The name Richard Saunders is well known among Westerners living in Taiwan, especially those who're into hiking. A classical musician by training, Saunders has spent much of the past 23 years exploring the island. No foreigners, and probably no more than a few dozen Taiwanese, know the hills and trails of north Taiwan better than he does. He’s shared his knowledge in a series of books, and has just published a new two-volume guide called Taiwan 101. The first volume covers Taiwan’s north and east, and contains background chapters on the country’s history and culture. The second focuses on destinations in central and southern Taiwan, plus outlying islands like Matsu. The books together have 101 chapters; the actual number of attractions featured is well over 500. GPS coordinates are provided for each place.
If you’re outside Taiwan, getting ahold of these books isn’t easy; contacting the Taipei Hikers group which Richard founded is perhaps your best best. For interviews with Richard, click here or here. For a very useful review of the book by a Taipei-based blogger, follow this link.
Sunday, June 19, 2016
Thursday, June 16, 2016
Ererba (二二八, “two, two, eight”) was “the darkest page in [Taiwan's] modern history,” according to this recent article by Linda van der Horst in The Diplomat. What's known in English as the February 28 Incident actually began on February 27, 1947 when a widow selling contraband cigarettes in central Taipei was accosted by government agents. When bystanders came to her aid, a shot was fired and a man died. Van der Horst's description of what followed is succinct and fair: 'That unleashed the wrath of the Taiwanese, who were unhappy with widespread suppression by and malfeasance of the newly arrived KMT rulers. Chiang Kai-shek launched a crackdown on February 28, 1947 that lasted for weeks and saw up to 28,000 civilian casualties (although the official number has not been confirmed). The [massacres were] the prelude to the era of White Terror from 1949 until martial law lifted in 1987, when dissidents and intellectuals were imprisoned or executed to assert KMT rule over the island.'
As news of the shooting on February 27 spread, government offices in various parts of Taiwan were attacked and ransacked. Mainland Chinese civilians, who were easy to pick out because of their different accents, were assaulted and in some cases murdered. With the local KMT-installed leaders set back on their heels, Taiwanese professionals in urban areas saw an opportunity to express grievances and demand reforms. However, as soon as Nationalist reinforcements arrived, Chiang's regime gave no quarter. In the wake of the incident, up to 80% of city- and county-level elites 'disappeared from the political field' (to use the words of a report produced for the government-backed 2-28 Memorial Foundation). In the years that followed, around 140,000 people were detained, and some were imprisoned for more than two decades.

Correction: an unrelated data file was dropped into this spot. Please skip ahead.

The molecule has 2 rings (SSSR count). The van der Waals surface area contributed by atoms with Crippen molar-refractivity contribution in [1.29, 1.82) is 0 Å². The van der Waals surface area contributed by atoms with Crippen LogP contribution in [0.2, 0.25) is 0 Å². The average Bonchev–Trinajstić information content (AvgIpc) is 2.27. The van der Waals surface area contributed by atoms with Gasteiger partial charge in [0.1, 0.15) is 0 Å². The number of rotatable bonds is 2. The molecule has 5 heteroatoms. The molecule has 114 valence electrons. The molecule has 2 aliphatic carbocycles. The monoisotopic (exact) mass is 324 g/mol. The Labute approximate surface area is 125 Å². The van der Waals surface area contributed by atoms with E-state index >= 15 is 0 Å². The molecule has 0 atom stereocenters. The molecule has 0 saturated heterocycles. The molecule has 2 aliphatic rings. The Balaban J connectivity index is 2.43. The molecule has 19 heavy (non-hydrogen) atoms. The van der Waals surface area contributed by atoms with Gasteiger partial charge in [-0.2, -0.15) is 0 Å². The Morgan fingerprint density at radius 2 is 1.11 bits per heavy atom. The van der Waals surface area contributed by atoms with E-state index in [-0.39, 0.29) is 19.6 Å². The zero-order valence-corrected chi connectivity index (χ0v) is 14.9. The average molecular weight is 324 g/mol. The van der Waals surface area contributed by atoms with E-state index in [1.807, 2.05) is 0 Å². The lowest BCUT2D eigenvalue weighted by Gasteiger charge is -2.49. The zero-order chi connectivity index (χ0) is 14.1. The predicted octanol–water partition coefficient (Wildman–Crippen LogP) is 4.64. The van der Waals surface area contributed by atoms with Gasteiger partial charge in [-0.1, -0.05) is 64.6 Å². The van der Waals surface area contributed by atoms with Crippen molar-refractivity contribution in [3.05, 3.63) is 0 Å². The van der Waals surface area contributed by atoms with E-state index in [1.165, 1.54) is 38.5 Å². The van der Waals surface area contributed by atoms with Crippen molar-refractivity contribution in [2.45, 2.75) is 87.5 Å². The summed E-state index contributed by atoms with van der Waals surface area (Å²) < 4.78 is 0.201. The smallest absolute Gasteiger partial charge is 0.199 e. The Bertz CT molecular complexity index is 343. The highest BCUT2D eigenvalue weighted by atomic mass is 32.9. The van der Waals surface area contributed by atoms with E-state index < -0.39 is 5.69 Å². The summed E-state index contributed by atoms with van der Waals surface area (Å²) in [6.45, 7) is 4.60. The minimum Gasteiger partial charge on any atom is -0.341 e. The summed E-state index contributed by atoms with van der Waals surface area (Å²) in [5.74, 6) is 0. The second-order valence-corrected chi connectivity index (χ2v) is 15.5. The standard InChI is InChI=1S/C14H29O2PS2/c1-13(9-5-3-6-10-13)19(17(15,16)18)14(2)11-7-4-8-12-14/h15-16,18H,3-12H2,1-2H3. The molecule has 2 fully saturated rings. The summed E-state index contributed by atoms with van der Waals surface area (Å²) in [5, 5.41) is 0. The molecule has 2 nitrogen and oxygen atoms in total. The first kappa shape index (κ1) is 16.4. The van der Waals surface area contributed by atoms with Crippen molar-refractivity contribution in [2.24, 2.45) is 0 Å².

Repression was especially bad in and around Chiayi, so it's hardly surprising the city was chosen as the site of the National 2-28 Memorial Park (二二八國家紀念公園). Its suburban location means few outsiders come here, but the site at Liucuo (劉厝, spelled Liutso on information panels inside the park) was chosen for a reason. Atrocities took place here in early March 1947 after Nationalist forces holed up inside the nearby air base (nowadays Chiayi's dual-use military-civilian facility) received information that anti-government rebels were hiding in the community. At least 300 people died during several days of violence.
While the park, which was dedicated in late 2011, isn't as educational as the well-known 2-28 museum in Taipei, it is a worthy monument to those who died. The profiles of notable victims, such as renowned painter Chen Cheng-po (陳澄波; monument pictured above), make for sobering reading.
The park, which is located between Dafu Road (大富路) and Dagui Road (大貴路), never closes. The indoor exhibitions area is open Wednesday to Sunday, 9:30am to 4:30pm. According to Google Maps, it's 3.6km from Chiayi TRA Station and 13.4km from Chiayi HSR Station. If you're coming from the latter, you may as well also visit the National Palace Museum Southern Branch.
Thursday, June 2, 2016
This post is the better part of two years old, but thanks to the unchanging nature of Tainan, still extremely useful. And as we've come to expect from Synapticism, the photos accompanying the text (which includes Chinese script and hanyu pinyin pronunciation guides) are lovely; the one above features an eatery inside the downtown's old fabric market. I wrote about some of that neighbourhood's culinary highlights in this January 2015 article.